How To Cure A Case Of Impostor Syndrome Ahead Of Your Job Interview

Let’s paint a picture. It’s only a few hours before you meet with a potential employer. Suddenly, you experience a sinking feeling in your stomach. You tell yourself that you aren’t good enough for this job, your past achievements are a byproduct of luck, and you suspect that you will be exposed as a fraud at any moment. No, you don’t have the flu—you’ve been inflicted with Impostor Syndrome—at the most inconvenient time imaginable. If you need to quickly dispel the symptoms of Impostor Syndrome ahead of an interview, we prescribe the following treatment plan:

imposter syndrom

A Dose Of Reality Defeats Self-Doubt

The “Impostor Phenomenon,” as defined by Dr. Pauline Clance, is when an individual feels that their “achievements are undeserved and worry that they are likely to be exposed as a fraud.” Feeling undeserving of your achievements can stem from excess humility. The fact that you are experiencing humility means you are humble more often than not, which is an admirable quality. Over time, however, you may find yourself instinctively dismissing praise and not taking any credit for your achievements. While being humble is an exceedingly positive characteristic—and it’s very important to harness it throughout your career—you must also be wary of turning excessive modesty into a lack of confidence or belief in your ability. Get into a habit of pairing each negative thought with a positive one. Before your interview, spend fifteen minutes reading your resume. The moment you think you aren’t good enough for the job, write down a reason why you are good enough for the job. If you feel undeserving of praise for a project you completed at a previous company, outline all the things you worked on throughout that project and take note of the positive results that would not have happened without your expertise. Combat negative self-talk with positive affirmation until the cycle reaches a healthy equilibrium. When it comes time for your interview, it’ll be easier to recite your list of achievements to your prospective employer with measured confidence.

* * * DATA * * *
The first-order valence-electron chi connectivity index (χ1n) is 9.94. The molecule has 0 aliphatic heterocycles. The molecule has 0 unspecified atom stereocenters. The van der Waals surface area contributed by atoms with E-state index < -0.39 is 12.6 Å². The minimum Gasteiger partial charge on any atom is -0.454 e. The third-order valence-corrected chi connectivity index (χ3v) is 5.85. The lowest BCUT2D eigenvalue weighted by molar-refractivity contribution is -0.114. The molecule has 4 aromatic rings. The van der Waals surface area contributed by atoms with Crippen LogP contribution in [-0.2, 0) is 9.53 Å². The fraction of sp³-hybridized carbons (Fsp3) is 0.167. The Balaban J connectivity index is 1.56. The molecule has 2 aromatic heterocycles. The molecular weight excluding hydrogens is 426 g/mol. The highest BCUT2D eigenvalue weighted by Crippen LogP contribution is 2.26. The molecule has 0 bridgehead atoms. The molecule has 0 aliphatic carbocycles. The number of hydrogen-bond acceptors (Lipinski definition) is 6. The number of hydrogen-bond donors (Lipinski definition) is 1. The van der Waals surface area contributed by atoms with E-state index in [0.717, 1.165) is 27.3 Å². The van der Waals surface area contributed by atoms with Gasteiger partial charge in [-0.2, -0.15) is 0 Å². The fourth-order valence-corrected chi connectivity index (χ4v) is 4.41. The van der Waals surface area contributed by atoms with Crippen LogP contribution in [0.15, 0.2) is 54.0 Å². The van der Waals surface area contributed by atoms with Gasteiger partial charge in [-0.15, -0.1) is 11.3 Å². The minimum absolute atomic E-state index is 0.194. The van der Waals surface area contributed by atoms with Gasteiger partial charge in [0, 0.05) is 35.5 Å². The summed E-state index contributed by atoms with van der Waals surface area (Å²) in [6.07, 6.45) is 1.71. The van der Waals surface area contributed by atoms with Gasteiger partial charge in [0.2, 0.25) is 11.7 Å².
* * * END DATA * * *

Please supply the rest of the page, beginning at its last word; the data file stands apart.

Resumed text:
Early Exposure Is Healthy For You

Impostor Syndrome is akin to chicken pox, it is very likely you’ll get it at least once. And, it’s better to experience Imposter Syndrome earlier in life. Insecurities about your competence can fester and hinder you from professional development. The overwhelming fear of inadequacy can prevent you from working toward a promotion or applying for new roles. Embrace the fact that confidence is just as healthy as humility—you need both if you want your employer to have faith in your skills. Simply listing your achievements is only the first step to a cure. You must work on believing in your ability to learn, grow from mistakes, and competently complete tasks. It is critical for you to understand how to identify negative self-talk before your bouts of self-doubt prevent you from making career advancements later in life. The sooner you identify Impostor Syndrome, the faster you can treat it with self-affirmations and positive mantras that will help combat the negative side-effects of the affliction.

Try To Talk Openly About Impostor Syndrome With Friends And Family

From Academy Award-winners to Poet Laureates, clinical research suggests that at least 70 percent of people will experience Impostor Syndrome at least once in their lives. It does not matter if you are applying for an entry-level position, or filling the role of CEO, Impostor Syndrome can happen to anyone. It is important to remember that you are not alone. Understand that the most accomplished and renowned individuals across the globe are going through what you are going through. You might be surprised—sharing your battle with Impostor Syndrome may help someone else who may be struggling. Like healthy white blood cells, there is strength in numbers. If you find yourself inflicted with a persistent strain of Impostor Syndrome, know that there is no greater remedy to self-doubt than reassurance from family and friends. Take comfort in knowing that positivity and support are contagions worth spreading.

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